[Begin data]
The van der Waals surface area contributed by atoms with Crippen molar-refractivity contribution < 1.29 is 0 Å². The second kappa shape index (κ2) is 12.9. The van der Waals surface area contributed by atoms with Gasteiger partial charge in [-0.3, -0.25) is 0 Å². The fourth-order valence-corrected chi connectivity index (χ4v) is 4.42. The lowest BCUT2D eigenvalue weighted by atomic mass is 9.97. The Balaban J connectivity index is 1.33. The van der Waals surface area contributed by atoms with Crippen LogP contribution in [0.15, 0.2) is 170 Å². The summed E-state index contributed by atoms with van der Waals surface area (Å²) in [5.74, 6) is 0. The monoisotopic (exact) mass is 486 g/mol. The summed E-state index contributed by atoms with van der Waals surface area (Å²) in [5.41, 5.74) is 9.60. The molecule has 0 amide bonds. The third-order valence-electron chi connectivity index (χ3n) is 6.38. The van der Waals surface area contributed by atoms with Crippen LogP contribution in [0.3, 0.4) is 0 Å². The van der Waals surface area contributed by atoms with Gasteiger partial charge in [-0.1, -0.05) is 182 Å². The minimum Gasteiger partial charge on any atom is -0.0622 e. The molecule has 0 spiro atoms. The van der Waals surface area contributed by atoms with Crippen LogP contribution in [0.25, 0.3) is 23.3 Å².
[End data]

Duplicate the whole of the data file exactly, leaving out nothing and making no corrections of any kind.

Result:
The van der Waals surface area contributed by atoms with Crippen molar-refractivity contribution < 1.29 is 0 Å². The second kappa shape index (κ2) is 12.9. The van der Waals surface area contributed by atoms with Gasteiger partial charge in [-0.3, -0.25) is 0 Å². The fourth-order valence-corrected chi connectivity index (χ4v) is 4.42. The lowest BCUT2D eigenvalue weighted by atomic mass is 9.97. The Balaban J connectivity index is 1.33. The van der Waals surface area contributed by atoms with Crippen LogP contribution in [0.15, 0.2) is 170 Å². The summed E-state index contributed by atoms with van der Waals surface area (Å²) in [5.74, 6) is 0. The monoisotopic (exact) mass is 486 g/mol. The summed E-state index contributed by atoms with van der Waals surface area (Å²) in [5.41, 5.74) is 9.60. The molecule has 0 amide bonds. The third-order valence-electron chi connectivity index (χ3n) is 6.38. The van der Waals surface area contributed by atoms with Crippen LogP contribution in [0.3, 0.4) is 0 Å². The van der Waals surface area contributed by atoms with Gasteiger partial charge in [-0.1, -0.05) is 182 Å². The minimum Gasteiger partial charge on any atom is -0.0622 e. The molecule has 0 spiro atoms. The van der Waals surface area contributed by atoms with Crippen LogP contribution in [0.25, 0.3) is 23.3 Å².